Green In The City

We all know what the three Rs of sustainability are, but do we really know what belongs in those big blue recycling bins? In line with the launch of Raffles City’s Project Green, here’s a quick refresher on all things recyclable.

Ahh the age-old question—can this be recycled? It’s probably something we’ve asked ourselves many times as we stand in front of the recycling bin, drink can or plastic container in hand, debating whether or not to toss our unwanted receptacle in it.

Unfortunately, the answer is almost always a no, unless you’ve given your items a quick rinse beforehand.

One of the basic requirements of recycling is that items should be washed or cleaned before being disposed of in recycling bins, because once food and liquid waste leaks out, most items within the same bin will likely be unsuitable for recycling. This might seem like common knowledge, but cross-contamination is the main reason why in 2021, domestic recycling rates remained at a low of 13%, unchanged from 2020’s figures.

That begs the question, how much do we actually know about recycling in Singapore? Test yourself by taking our quiz below on all things recyclable.

Q1: Which of these items cannot be recycled as paper?

a.       Cardboard boxes

b.       Wooden chopsticks

c.        Receipts

d.       Tetra Pak drink cartons



Yes, paper comes from wood pulp, but wood itself isn’t paper, so it can’t be recycled as such!

Cardboard boxes are typically made up of a layer of flute (corrugated paper) sandwiched between two layers of Kraft paper, so in other words, they’re 100% paper and recyclable. There might be different types of receipts (i.e. thermal, wood-free, or carbonless), but they’re all made of paper, and can thus be recycled. Tetra Pak drink cartons might come with a waterproof lining, but as long as they’ve been emptied and washed, they’re good to be recycled as paper.

After recyclable papers are sorted, they’re shredded and soaked in vats to form pulp, which gets rolled out and dried to form paper again.
Among the different waste streams, plastics have the lowest recycling rate of 4% in Singapore, because many people are unaware of what plastics can or cannot be recycled, resulting in cross-contamination.

Q2: Which of these items can be recycled as plastic?

a. Baby toys

b. Old credit cards

c. Soap and shampoo bottles

d. Styrofoam boxes



Most soap and shampoo bottles are made of recyclable plastics, but don’t forget to rinse them out before dropping them off in the recycling bin! They might not contain food waste, but if they’re too greasy with residue liquids, they’ll be unsuitable for recycling.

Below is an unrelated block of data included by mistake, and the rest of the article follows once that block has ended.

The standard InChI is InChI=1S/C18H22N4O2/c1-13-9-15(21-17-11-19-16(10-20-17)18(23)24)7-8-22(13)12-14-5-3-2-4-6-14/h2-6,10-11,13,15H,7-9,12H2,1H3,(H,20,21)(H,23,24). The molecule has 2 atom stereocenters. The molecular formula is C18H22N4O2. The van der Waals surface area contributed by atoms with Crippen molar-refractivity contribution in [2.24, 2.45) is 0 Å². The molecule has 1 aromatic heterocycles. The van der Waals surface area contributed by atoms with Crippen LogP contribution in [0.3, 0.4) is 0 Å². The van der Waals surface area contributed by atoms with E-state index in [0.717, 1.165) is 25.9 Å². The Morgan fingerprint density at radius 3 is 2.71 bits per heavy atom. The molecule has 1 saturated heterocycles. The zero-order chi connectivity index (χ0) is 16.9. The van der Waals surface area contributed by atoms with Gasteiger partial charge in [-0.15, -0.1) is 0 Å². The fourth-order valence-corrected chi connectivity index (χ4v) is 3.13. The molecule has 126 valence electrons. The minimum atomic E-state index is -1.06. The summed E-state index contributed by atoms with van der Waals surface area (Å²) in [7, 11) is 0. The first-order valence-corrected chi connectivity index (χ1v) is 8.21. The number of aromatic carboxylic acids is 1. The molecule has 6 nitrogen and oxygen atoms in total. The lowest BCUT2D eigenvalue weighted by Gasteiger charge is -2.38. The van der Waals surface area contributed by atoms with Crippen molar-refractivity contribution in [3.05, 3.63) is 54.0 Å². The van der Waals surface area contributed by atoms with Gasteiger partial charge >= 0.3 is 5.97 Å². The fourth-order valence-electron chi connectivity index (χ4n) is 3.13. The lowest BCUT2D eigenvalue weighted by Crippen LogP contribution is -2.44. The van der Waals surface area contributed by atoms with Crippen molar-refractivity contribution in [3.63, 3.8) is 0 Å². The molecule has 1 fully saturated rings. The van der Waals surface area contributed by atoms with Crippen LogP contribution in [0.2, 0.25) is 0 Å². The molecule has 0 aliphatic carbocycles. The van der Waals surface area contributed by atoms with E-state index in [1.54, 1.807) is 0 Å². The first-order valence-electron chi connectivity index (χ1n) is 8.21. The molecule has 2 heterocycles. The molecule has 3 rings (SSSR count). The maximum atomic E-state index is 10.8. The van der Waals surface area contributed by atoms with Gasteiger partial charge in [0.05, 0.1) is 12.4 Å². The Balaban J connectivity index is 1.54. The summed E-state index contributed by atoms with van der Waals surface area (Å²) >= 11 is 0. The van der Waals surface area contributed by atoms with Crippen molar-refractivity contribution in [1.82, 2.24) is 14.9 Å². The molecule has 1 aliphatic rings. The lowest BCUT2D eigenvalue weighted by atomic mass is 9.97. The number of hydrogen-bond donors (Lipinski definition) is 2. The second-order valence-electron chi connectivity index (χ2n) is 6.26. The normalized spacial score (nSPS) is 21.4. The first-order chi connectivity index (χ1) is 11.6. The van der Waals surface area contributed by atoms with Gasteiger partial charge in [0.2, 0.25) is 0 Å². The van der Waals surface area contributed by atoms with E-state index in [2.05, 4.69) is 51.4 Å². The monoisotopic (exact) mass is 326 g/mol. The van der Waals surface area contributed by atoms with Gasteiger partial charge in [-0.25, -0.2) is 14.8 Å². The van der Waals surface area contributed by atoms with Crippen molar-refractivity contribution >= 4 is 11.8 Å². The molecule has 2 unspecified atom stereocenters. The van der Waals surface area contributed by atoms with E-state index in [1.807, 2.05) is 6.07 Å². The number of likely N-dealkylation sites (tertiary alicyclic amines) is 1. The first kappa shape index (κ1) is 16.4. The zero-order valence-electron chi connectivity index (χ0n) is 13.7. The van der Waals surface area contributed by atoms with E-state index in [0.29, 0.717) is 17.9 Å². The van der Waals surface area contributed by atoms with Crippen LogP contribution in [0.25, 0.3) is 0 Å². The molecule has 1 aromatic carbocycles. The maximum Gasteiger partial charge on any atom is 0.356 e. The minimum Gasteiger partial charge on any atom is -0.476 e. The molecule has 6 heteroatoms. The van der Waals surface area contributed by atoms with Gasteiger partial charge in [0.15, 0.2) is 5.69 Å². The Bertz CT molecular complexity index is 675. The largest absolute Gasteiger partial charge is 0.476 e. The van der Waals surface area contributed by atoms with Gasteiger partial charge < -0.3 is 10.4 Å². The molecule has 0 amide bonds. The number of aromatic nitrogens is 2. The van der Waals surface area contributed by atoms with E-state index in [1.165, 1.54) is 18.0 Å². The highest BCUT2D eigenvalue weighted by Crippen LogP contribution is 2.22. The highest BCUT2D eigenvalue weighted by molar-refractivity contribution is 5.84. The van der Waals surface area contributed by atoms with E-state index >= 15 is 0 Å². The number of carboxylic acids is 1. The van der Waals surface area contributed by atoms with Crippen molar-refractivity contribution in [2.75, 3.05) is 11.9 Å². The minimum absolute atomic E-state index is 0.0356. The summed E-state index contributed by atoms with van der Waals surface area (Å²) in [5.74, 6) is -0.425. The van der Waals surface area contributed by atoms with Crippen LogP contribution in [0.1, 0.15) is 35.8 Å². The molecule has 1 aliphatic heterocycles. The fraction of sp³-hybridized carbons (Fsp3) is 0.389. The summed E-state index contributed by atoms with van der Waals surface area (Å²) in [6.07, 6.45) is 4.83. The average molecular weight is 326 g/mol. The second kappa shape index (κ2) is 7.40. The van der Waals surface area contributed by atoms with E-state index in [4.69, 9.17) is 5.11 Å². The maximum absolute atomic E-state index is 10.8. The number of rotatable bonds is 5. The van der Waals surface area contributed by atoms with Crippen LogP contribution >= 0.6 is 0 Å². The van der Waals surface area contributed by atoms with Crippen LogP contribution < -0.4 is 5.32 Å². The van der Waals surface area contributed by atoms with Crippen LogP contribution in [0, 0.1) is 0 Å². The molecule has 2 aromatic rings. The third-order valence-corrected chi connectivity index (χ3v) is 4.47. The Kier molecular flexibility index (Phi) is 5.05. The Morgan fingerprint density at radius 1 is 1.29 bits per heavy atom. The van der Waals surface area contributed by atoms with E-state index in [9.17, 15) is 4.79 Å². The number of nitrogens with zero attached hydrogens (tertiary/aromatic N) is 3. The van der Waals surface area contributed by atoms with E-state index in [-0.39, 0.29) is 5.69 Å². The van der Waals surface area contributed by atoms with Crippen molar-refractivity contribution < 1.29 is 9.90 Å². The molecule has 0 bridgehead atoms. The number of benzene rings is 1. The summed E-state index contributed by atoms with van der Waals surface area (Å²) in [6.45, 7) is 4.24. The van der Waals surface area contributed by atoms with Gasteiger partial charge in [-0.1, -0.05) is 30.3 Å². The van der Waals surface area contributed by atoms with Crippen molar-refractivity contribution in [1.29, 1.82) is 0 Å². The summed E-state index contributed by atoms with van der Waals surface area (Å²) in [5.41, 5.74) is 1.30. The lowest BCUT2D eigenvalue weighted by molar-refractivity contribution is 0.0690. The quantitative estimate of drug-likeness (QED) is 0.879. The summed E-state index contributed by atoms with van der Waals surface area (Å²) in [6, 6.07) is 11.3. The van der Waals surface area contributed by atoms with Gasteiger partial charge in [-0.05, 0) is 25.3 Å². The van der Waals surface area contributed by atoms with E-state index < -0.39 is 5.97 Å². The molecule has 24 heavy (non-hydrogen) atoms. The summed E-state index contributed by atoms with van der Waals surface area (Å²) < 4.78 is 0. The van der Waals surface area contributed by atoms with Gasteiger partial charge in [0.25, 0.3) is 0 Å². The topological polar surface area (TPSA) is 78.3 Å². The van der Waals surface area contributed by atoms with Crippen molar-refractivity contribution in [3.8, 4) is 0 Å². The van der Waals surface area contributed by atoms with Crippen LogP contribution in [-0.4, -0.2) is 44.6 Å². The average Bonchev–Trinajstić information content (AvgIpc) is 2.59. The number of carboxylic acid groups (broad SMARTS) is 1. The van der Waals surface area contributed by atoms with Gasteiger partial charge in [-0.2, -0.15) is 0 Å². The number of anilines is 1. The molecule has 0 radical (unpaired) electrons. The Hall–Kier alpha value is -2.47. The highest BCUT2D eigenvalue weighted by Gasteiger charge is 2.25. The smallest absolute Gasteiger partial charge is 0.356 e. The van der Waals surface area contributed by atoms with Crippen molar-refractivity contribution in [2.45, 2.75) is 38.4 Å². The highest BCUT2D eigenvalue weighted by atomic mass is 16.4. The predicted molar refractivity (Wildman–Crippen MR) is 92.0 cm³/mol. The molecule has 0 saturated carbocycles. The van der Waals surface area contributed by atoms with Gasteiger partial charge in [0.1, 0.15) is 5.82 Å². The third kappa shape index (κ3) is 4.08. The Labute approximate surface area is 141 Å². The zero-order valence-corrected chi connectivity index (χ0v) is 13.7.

Baby toys can technically be recycled, but only if they’re broken apart into their separate materials, so it’s best to donate them if they’re still in good condition. Most credit cards are made out of polyvinyl chloride acetate (PVCA), a type of plastic with high levels of toxic chemical additives. While they can be treated and recycled, they have to first be separated from all other components, which is why they’re not typically recycled. Likewise, styrofoam is very difficult to recycle because of its porous nature and tendency to leach harmful chemicals when heated, making it difficult to clean, so keep styrofoam out of the recycling bin!

Though mirrors are made of glass, the reflective coating makes them non-recyclable, so if your unwanted mirrors are still in good condition, consider donating them instead!

Q3: Which of these items can be recycled as glass?

a. Perfume bottles

b. Pyrex glassware

c. Ceramic dishes

d. Light bulbs



As long as they’re emptied and rinsed beforehand, perfume bottles can be recycled easily!

Pyrex glassware are made of glass, but it’s been tempered to withstand extremely high temperatures, which alters its properties slightly, rendering it non-recyclable. Ceramic dishes are made of clay, not glass, so they can’t be recycled as such. Though mainly made of glass, light bulbs contain electrical components that can be salvaged, so they fall under the e-waste category.


Q4: Which of these items cannot be recycled as metal?

a. Metal lunchboxes

b. Paint cans